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On avarage, we are supposed to get, give or take, 3" of rain per month, every month, every year. That's 0.75" per week!!! I've lived in this area for almost 20 years and during the last 3-4 years I've missed REAL rain. Regular rainy days when it rains in the morning, afternoon and evening. Not just a shallow front moving thru in the afternoon. I miss regular NE storms from the south, "drowning" us with an inch or two. What we have now, every month, are a couple of 30% chance rains, fizzling out to nothing when it reaches Annapolis.

I hate those Bermuda Highs or whatever. My garden, that was here way before me, and the generation before me is dying away in front of my eyes.

But tonite we have 100% showers!!!!!

Posted by: Larry | January 29, 2008 8:10 PM | Report abuse

There's always a lot of variability that goes into those averages, but recently the variability has been more on the down side.

Posted by: Steve, Capital Weather Gang | January 29, 2008 9:20 PM | Report abuse

I miss the rain too. On the rare occasions lately when it's fallen hard enough to actually hear it, I've stayed up late to listen to it on the roof.

Posted by: ~sg | January 29, 2008 9:31 PM | Report abuse

I wish to thank Steve for giving attention to this developing crisis.

I have posted twice during the past week on this situation, and do not wish to be repetitive, but actual riverflows within the Potomac basin from the USGS may help to expose the gravity.

These flows are valid today:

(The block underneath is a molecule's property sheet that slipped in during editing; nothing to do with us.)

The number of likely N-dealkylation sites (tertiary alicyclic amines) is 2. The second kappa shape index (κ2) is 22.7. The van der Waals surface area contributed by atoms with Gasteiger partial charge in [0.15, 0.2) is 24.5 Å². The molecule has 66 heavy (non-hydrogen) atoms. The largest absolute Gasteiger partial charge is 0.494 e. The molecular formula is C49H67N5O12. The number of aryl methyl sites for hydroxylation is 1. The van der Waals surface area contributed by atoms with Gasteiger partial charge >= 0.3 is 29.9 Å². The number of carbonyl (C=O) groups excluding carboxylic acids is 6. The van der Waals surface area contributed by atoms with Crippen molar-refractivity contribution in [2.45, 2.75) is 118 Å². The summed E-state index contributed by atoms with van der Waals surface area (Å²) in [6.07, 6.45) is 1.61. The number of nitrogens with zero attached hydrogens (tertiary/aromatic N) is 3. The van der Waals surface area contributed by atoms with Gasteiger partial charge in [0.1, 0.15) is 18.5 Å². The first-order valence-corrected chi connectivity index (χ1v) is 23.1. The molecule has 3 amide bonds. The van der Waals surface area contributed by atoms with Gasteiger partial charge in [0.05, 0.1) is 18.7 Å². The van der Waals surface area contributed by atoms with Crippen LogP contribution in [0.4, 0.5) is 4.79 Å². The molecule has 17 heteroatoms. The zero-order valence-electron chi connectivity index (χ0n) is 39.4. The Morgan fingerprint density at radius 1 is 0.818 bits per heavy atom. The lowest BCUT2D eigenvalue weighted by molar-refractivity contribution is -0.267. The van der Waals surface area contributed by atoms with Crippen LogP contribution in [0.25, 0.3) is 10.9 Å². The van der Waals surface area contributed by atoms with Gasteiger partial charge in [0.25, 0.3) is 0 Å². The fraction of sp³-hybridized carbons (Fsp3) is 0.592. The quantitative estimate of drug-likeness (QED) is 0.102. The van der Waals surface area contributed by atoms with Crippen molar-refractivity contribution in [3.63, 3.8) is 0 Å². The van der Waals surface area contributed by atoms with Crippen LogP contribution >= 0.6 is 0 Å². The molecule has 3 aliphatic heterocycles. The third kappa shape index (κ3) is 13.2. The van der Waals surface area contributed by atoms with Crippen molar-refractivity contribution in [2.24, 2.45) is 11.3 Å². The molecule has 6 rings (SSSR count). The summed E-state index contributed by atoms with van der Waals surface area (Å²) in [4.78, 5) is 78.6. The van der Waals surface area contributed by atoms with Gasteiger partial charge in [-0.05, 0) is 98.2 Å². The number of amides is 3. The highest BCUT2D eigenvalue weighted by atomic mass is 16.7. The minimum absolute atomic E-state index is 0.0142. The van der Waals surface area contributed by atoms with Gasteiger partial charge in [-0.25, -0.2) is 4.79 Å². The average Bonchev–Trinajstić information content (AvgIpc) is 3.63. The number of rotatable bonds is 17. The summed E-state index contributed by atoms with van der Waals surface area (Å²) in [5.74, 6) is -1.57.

Normal flow rates are established from 45 to 77 years of data.
South River at Waynesboro - 28% of normal flow.
Shenandoah River at Luray - 41% of normal.
Potomac River at Little Falls - 45% of normal. The normal flow at Little Falls for this date is 9430 cubic ft. per sec. The flow today was only 4,230 cfs.

If the pattern that has predominated for more than a year persists, does anyone care to guess what the flow of the Potomac at Little Falls will be in July ??

Posted by: Augusta Jim | January 29, 2008 9:43 PM | Report abuse

Augusta Jim/Steve,
thanks for this info, the drought had truly slipped my mind, and yes I too miss the sound of a steady rain. I like a cool rain on a Saturday that allows you to not feel guilty doing nothing but building a fire and reading the Post*

*unintentional host plug

Posted by: Curtis | January 30, 2008 12:34 AM | Report abuse

Does anyone know if there's data out there about how this is impacting the native fish populations? And how far west? (West Virginia streams too?)

Posted by: missy | January 30, 2008 7:35 AM | Report abuse


I would think fish and wildlife might have that info. When I lived in WV there was also the Isaac Walton League.

Posted by: Sara in Oakton | January 30, 2008 11:19 AM | Report abuse

I don't miss the rain at all if it comes when I'm trying to commute. Friday morning could be a REAL HASSLE. That said, we are in a significant deficit mode; same goes for snowfall.

Last night I was expecting rain so brought an umbrella with me to the Clarendon Ballroom. Didn't feel a drop between 8 and 11 PM, though the forecast had been for heavier rain during evening and nighttime hours. Radar keeps showing that rain keeps passing north of the Metro area. I wonder what's responsible for this effect. (jet stream???)

Posted by: El Bombo | January 30, 2008 2:00 PM | Report abuse